Astronaut Illustration

Out of this world

Long-term low gravity can seriously affect us

When we move around in low or zero gravity, the mechanical strain applied to our skeleton is much lower than on Earth. This is why moving around in low-gravity environments, such as space, gradually depletes bone mass. Muscle atrophy (wasting) is also a problem and begins even on short missions (see our ‘Wasting away’ article).

Crew on the International Space Station (ISS) can spend six months in orbit and have to exercise for hours every day on special equipment to reduce muscle loss; they also have to follow an exercise programme when they return to Earth. A human mission to Mars would take almost a year – if we ever launch one, mission planners will have to include some high-tech gym kit on the craft to maintain the muscles and bones of those on board.

Case study: Tim Peake 

Tim Peake, a British born astronaut, left the Earth’s atmosphere for the ISS in December 2015 and returned to European soil in June 2016. One of his biggest achievements while in orbit was joining in running the London Marathon, which he completed in just 3 hours and 35 minutes.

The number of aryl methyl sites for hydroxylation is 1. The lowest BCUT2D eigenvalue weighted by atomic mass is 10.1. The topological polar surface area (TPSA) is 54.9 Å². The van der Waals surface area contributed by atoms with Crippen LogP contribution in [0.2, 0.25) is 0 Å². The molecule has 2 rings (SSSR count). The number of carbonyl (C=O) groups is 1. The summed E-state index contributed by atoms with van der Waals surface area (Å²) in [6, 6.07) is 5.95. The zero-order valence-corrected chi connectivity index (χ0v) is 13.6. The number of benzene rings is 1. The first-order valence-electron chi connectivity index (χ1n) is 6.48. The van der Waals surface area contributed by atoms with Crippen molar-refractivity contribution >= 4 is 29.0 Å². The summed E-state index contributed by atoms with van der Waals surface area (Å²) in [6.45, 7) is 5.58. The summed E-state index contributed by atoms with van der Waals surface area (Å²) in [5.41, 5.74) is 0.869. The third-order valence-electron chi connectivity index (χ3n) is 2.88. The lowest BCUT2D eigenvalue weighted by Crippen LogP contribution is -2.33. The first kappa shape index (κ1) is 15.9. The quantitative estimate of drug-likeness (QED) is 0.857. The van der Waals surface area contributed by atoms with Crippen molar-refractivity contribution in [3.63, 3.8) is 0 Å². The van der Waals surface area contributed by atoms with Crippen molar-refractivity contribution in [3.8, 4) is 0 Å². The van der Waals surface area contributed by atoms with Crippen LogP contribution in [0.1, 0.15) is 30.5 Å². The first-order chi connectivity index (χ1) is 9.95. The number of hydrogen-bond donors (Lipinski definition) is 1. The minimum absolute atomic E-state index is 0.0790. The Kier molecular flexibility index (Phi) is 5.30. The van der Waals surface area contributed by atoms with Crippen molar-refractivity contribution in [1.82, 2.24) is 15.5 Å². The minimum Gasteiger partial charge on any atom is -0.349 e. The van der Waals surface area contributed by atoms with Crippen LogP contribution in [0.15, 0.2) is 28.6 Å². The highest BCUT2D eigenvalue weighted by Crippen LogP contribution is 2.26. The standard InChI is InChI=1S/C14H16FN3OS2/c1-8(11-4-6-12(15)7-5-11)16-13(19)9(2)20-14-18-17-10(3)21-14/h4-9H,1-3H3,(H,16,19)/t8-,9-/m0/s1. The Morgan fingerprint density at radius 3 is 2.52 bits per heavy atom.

In order to do this, Tim had to train using a special treadmill, static bike and resistance-training machine for at least two hours every day, attaching himself to the equipment using a specially designed harness to combat weightlessness. This was on top of his marathon preparation at home, to make sure he didn’t lose his body conditioning while in space and end up in an unsafe condition to compete.

On returning to Earth, Tim had to have many different medical tests done to monitor his progress and help medical teams understand the physiological and psychological effects of returning from space. Despite originally complaining about “the world’s worst hangover” (dizziness and vertigo are common problems when readjusting to gravity) and having to learn how to walk again, weeks of strict rehabilitation diets and exercise plans have got Tim back on track, as you can read about on his blog. However, it could take him up to three years to regain the bone mass he lost while in space.

Tim Peake holds union flag behind him after returning from the ISS

During his time away, Tim worked on 250 different experiments and delivered lessons to over 40,000 students via video link as part of the Cosmic Classroom project. 


About this resource

This resource was first published in ‘Exercise, Energy and Movement’ in January 2012 and reviewed and updated in August 2016.

Ecology and environment, Physiology, Health, infection and disease
Exercise, Energy and Movement
Education levels:
14–16, 16–19, Continuing professional development